Photo of people standing on a dance floor
Local LGBTQ bars like Woody’s and Missie B’s are hosting rapid testing for HIV and hepatitis C. KC Care Health Center is coordinating the effort. (Canva image)

Patients who enter the KC Care Health Center in midtown Kansas City, Missouri, approach the front desk, where they’re welcomed by a staff member. At that point, some patients ask for “CATS.” 

They are not seeking small furry pets, but something more urgent and much more private. At KC Care, CATS stands for counseling and testing services — more specifically, testing for sexually transmitted infections and risk prevention counseling. 

Once front desk staffers know more about a patient’s specific needs, they can offer cost-free, confidential HIV, hepatitis C and syphilis testing without requiring an ID or health insurance. Patients can also speak with a counselor about their sexual health to learn more about the best time to test, what sexual protection to use and whether they should try medications like pre-exposure prophylaxis, known as PrEP, which prevents HIV infection with a daily pill.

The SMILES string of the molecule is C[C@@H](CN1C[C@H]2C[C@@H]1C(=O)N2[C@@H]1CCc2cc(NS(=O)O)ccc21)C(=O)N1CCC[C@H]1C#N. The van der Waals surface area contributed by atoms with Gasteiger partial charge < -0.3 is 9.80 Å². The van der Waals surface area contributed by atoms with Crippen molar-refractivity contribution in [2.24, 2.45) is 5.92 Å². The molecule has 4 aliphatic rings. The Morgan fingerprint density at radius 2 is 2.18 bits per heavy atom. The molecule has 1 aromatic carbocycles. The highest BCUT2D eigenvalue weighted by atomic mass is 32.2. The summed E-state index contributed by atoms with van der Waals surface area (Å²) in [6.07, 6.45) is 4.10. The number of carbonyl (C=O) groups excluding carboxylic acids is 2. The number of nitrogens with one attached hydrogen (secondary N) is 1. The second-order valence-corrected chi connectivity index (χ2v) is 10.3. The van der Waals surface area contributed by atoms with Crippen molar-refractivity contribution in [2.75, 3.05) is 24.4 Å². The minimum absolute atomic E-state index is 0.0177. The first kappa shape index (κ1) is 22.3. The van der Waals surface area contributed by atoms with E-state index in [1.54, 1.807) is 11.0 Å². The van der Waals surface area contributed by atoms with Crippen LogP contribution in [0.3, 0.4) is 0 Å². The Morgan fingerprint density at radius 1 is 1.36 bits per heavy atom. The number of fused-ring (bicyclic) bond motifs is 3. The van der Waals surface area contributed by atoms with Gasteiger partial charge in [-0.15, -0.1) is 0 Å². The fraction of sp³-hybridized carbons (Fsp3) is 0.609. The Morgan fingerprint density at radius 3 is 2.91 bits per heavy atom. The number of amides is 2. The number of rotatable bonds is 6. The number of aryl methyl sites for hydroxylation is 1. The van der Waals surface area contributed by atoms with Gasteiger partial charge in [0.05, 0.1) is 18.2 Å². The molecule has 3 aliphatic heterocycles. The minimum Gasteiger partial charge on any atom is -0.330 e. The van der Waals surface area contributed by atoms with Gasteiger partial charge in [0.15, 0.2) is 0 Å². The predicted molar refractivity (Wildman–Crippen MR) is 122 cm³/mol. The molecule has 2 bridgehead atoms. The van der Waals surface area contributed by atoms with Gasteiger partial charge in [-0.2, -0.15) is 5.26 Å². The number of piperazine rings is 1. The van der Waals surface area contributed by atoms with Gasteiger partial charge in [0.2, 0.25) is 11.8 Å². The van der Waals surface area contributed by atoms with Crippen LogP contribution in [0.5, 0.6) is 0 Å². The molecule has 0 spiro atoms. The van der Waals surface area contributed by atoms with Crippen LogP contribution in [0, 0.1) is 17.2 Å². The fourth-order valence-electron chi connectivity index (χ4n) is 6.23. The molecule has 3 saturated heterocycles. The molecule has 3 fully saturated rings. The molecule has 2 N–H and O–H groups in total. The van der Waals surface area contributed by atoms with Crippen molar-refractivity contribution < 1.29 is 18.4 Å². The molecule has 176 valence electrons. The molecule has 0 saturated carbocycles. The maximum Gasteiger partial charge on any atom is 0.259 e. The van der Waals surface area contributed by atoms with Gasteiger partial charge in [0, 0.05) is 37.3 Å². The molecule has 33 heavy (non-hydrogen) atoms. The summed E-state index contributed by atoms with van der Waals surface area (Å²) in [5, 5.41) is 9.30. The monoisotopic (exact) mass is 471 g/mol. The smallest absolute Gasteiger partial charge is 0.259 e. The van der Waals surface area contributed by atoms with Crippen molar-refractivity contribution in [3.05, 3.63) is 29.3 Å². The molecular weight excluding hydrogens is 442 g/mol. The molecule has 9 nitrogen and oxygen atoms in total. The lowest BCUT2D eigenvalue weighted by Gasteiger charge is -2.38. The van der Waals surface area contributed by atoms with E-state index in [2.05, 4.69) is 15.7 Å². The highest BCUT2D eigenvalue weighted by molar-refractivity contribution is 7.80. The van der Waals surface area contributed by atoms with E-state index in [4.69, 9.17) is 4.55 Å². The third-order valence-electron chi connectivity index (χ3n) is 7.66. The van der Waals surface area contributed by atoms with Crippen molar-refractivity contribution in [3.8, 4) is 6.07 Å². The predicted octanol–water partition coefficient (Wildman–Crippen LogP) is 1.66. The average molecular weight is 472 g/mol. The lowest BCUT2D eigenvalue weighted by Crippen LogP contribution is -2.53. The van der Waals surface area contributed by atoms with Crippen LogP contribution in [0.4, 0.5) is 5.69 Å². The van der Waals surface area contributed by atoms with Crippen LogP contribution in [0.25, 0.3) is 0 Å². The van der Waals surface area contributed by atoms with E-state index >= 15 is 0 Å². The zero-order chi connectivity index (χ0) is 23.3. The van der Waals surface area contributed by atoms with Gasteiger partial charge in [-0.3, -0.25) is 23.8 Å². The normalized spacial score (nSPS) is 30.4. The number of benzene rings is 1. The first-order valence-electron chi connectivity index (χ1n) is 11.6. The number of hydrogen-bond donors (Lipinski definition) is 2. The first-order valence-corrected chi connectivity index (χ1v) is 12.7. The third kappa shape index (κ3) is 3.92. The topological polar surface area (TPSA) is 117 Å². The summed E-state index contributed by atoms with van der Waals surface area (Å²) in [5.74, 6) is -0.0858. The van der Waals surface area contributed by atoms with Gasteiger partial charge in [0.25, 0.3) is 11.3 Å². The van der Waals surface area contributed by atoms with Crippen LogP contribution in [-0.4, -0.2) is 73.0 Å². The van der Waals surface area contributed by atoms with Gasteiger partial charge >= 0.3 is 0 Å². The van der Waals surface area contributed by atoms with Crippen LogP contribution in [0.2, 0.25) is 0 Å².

Diagnoses for common STIs have grown rapidly in Missouri

KC Care’s efforts to expand testing and STI treatment come as a response to a rise in chlamydia, gonorrhea and syphilis rates in the state. Despite medical advances in treatment, the number of yearly infections for these three STIs has soared over the past two decades in the state of Missouri. The population of Missouri has only grown by 9% since 2000, which does not account for the increase in STI diagnoses.

While the number of HIV diagnoses for 2019 and 2020 have not been released, from 2006 until 2018 the recorded cases remained relatively stable, ranging from 456 to 588 diagnoses for those 12 years, according to the yearly Missouri Epidemiologic Profiles of HIV/AIDS.